BALLARAT’S Samuel Baird last night announced himself as an athletics star of the future by winning the coveted 400m Black Opal at the Tom Flood Sports Centre.
Starting off the 17m mark, Baird mowed down hometown hope Jack Dooley on the line to win the biggest race of his short six-month career.
“Being one of the backmarkers, I knew that if I was going to win, it was going to be in the last 10 to 20 metres,” Baird said.
“I just hoped to time my run perfectly and take it from there.
“It was an exceptional field of runners and definitely the hardest 400m I’ve run.
“Winning this is absolutely massive. I only started training for athletics back in October last year, so for something like this to happen so quickly is just awesome.”
Baird, 17, is a member of Peter O’Dwyer’s POD Squad and had a large contingent of support make the trip to Bendigo for the race.
“I feel so privileged just to have made the final, let alone win it,” Baird said.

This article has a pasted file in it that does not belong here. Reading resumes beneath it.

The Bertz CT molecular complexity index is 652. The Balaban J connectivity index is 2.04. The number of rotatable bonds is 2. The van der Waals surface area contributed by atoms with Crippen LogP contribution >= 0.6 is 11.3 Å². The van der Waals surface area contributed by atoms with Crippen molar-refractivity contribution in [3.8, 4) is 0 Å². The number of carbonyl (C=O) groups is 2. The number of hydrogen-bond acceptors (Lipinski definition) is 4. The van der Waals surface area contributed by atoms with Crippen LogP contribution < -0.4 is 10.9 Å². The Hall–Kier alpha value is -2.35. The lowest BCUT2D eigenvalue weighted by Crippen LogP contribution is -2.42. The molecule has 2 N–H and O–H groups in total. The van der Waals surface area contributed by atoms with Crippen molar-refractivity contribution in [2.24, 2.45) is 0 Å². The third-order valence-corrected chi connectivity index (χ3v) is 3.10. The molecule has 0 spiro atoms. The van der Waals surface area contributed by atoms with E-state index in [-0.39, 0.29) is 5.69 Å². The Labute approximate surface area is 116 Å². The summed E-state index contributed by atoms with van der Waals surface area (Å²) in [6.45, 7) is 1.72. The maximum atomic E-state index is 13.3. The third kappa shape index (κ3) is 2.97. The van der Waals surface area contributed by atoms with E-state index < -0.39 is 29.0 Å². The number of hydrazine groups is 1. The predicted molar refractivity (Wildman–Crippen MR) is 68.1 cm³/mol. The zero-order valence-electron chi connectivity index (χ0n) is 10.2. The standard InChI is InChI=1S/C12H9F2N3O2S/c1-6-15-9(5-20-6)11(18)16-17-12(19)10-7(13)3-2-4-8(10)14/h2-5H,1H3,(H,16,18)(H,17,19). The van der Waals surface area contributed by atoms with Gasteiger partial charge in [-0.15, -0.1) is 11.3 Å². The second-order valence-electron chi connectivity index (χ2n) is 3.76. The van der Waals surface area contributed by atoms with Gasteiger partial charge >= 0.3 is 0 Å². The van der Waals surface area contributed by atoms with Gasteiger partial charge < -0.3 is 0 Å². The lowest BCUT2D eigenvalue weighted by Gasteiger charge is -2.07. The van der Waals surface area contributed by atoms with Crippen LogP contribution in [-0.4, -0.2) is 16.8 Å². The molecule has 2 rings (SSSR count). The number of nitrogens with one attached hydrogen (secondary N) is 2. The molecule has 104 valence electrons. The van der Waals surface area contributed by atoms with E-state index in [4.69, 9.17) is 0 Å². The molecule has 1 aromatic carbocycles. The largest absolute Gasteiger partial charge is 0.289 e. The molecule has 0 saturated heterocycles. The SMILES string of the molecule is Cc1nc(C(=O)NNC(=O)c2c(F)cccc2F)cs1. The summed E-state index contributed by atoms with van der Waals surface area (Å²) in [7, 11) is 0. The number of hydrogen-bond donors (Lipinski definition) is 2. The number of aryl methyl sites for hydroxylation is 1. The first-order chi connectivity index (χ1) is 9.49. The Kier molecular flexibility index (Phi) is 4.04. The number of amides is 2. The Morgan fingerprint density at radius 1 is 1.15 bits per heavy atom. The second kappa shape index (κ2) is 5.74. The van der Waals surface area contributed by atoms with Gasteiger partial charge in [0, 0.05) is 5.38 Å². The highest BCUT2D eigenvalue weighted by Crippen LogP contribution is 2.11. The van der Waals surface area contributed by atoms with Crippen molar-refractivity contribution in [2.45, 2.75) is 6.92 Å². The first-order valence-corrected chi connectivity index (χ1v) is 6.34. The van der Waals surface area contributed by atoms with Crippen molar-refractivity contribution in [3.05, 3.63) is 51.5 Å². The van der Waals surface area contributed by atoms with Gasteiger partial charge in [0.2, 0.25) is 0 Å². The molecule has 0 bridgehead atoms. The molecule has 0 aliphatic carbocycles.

“Peter is a fantastic trainer and has trained some exceptional runners.
I’m just thrilled to win it... it’s an amazing feeling.”
● Try as they might, rivals could not catch Megan McMahon as she led from start to finish to win the Flack Advisory Black Pearl women’s 400m final on Saturday night.
The 22-year-old raced off the 50m mark and sprinted to a stunning victory in 53.56 seconds.
“This is my first time racing at Bendigo and is the biggest win of my career,” an elated McMahon said as she stood near trainer Terry McGarity and training partners.
McMahon said the key in the final was to focus on what was in front, and not worry about the chasing pack which included Junortoun’s Kirrily Burnett (40m).
“The crowd really helped me along, especially the longer finishing straight,” McMahon said.
Her lead-up to the Bendigo carnival included winning the 400m at Rye in January, the 400m at Keilor, and last weekend’s women’s-veterans 300m at St Bernard’s in Essendon.
McMahon not only pocketed the cash, but was also presented with a Black Pearl necklace courtesy of McLachlan Studio in Deloraine, Tasmania.